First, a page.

Building on limited memory environments (or does -M really work?)
ben at smart-cactus.org
Wed Nov 8 15:27:03 UTC 2017
Saurabh Nanda <saurabhnanda at gmail.com> writes:
>> Did you ever make any progress on this, Saurabh?
> We made progress in some sense, by introducing a separate `stack build -j1`
> step in our CI pipeline for compiling packages that are known to use a lot
> of memory.
>> * -j just tells GHC to parallelise compilation across modules. This can
>> increase the maximum heap size needed by the compiler.
> From the docs, it wasn't very clear to me how -j interacts with -M when
> both the options are passed to the GHC process. Is it the max heap size
> across all build, or per build?
The short answer is that they don't interact: -j is a GHC flag whereas
-M is an RTS flag. -M controls the amount of heap that the RTS allows
the mutator (GHC in this case) to allocate. This includes all
threads. GHC when run with -j is just like any other threaded Haskell
>> * -M is a bit tricky to define. For one, it defines the maximum heap
>> size beyond which we will terminate. However, we also use it in
>> garbage collector to make various decisions about GC scheduling. I'll
>> admit that I'm not terribly familiar with the details here.
>> Note that -M does not guarantee that GHC will find a way to keep your
>> program under the limit that you provide. It merely ensures that the
>> program doesn't exceed the given size, aborting if necessary.
> Quoting from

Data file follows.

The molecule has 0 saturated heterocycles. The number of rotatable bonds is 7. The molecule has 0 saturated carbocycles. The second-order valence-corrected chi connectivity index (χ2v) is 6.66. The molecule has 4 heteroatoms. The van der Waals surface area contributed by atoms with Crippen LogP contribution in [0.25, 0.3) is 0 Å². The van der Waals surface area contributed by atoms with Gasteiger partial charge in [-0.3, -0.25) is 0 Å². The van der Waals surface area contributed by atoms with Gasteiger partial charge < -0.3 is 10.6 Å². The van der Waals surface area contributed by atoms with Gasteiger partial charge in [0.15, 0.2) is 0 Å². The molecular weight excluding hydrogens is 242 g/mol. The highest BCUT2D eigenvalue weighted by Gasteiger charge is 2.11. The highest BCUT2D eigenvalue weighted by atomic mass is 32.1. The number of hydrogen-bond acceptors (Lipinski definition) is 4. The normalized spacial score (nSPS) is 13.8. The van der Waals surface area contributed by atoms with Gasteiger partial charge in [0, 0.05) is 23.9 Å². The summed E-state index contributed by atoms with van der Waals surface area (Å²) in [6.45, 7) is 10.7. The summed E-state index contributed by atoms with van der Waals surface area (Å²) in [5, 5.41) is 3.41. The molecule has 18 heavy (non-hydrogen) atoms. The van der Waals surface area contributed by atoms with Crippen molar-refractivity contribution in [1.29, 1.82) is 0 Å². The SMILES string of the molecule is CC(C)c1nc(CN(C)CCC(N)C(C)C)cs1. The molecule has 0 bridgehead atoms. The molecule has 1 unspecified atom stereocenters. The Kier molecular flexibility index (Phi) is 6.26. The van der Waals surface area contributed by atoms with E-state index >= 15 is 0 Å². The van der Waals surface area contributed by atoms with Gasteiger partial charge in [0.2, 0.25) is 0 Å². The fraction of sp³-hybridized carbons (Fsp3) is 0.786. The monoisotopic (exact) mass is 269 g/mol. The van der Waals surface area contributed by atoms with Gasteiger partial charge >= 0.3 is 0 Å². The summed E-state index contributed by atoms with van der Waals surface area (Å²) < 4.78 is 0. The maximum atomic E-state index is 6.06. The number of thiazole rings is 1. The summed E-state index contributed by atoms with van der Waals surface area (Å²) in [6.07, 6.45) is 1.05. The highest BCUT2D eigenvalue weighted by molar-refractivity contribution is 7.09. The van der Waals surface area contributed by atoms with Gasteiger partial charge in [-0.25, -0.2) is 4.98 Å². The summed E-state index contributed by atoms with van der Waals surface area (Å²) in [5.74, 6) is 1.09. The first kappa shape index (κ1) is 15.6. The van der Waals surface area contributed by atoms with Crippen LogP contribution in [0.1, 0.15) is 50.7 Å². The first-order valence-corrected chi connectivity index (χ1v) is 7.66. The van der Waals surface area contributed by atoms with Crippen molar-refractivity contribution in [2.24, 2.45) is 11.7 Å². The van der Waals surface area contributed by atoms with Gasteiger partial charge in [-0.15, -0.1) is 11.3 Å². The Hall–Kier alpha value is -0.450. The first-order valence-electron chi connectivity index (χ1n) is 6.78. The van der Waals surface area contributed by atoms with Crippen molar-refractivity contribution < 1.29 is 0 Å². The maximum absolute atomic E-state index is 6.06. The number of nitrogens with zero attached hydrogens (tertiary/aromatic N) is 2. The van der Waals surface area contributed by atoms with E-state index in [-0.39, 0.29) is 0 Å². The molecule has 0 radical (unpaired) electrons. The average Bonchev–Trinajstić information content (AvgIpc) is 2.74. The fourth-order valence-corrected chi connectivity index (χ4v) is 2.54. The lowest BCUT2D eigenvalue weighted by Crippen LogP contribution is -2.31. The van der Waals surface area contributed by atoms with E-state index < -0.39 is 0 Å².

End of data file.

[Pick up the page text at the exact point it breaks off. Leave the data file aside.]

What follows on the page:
> *> The maximum heap size also affects other garbage collection parameters:
> when the amount of live data in the heap exceeds a certain fraction of the
> maximum heap size, compacting collection will be automatically enabled for
> the oldest generation, and the -F parameter will be reduced in order to
> avoid exceeding the maximum heap size.*
> It just makes it sound that the RTS is going to tweak the GC algo, and the
> number of time GC is run, to avoid crossing the heap limit. However, I've
> found the GHC process easily consuming more memory than what is specified
> in the -M flag (as reported by top).
Yes, as I mentioned we do tweak some things in the GC; however, these
tweaks are really a best-effort attempt to avoid going over the limit.
It's entirely possible that your mutator will be terminated if it wants
to use significantly more than the limit set with -M. There is
relatively little else the RTS can do in this case that wouldn't require
explicit cooperation from the mutator to keep working sets down.
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